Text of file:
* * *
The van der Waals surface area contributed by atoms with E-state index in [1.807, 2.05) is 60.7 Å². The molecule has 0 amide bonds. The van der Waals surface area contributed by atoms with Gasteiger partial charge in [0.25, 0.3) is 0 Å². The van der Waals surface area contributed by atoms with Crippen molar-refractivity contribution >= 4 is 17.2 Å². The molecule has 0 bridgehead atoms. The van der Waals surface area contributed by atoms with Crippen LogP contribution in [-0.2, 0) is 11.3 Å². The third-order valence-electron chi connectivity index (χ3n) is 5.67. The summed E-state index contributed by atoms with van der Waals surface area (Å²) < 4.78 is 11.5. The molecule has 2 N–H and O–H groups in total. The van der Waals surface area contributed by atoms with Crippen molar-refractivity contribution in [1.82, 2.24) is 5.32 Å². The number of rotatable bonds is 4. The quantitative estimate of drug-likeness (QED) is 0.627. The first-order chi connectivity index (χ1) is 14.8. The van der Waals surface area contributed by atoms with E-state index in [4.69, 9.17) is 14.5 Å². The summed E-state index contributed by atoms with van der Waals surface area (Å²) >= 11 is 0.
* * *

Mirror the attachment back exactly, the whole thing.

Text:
The van der Waals surface area contributed by atoms with E-state index in [1.807, 2.05) is 60.7 Å². The molecule has 0 amide bonds. The van der Waals surface area contributed by atoms with Gasteiger partial charge in [0.25, 0.3) is 0 Å². The van der Waals surface area contributed by atoms with Crippen molar-refractivity contribution >= 4 is 17.2 Å². The molecule has 0 bridgehead atoms. The van der Waals surface area contributed by atoms with Crippen LogP contribution in [-0.2, 0) is 11.3 Å². The third-order valence-electron chi connectivity index (χ3n) is 5.67. The summed E-state index contributed by atoms with van der Waals surface area (Å²) < 4.78 is 11.5. The molecule has 2 N–H and O–H groups in total. The van der Waals surface area contributed by atoms with Crippen molar-refractivity contribution in [1.82, 2.24) is 5.32 Å². The number of rotatable bonds is 4. The quantitative estimate of drug-likeness (QED) is 0.627. The first-order chi connectivity index (χ1) is 14.8. The van der Waals surface area contributed by atoms with E-state index in [4.69, 9.17) is 14.5 Å². The summed E-state index contributed by atoms with van der Waals surface area (Å²) >= 11 is 0.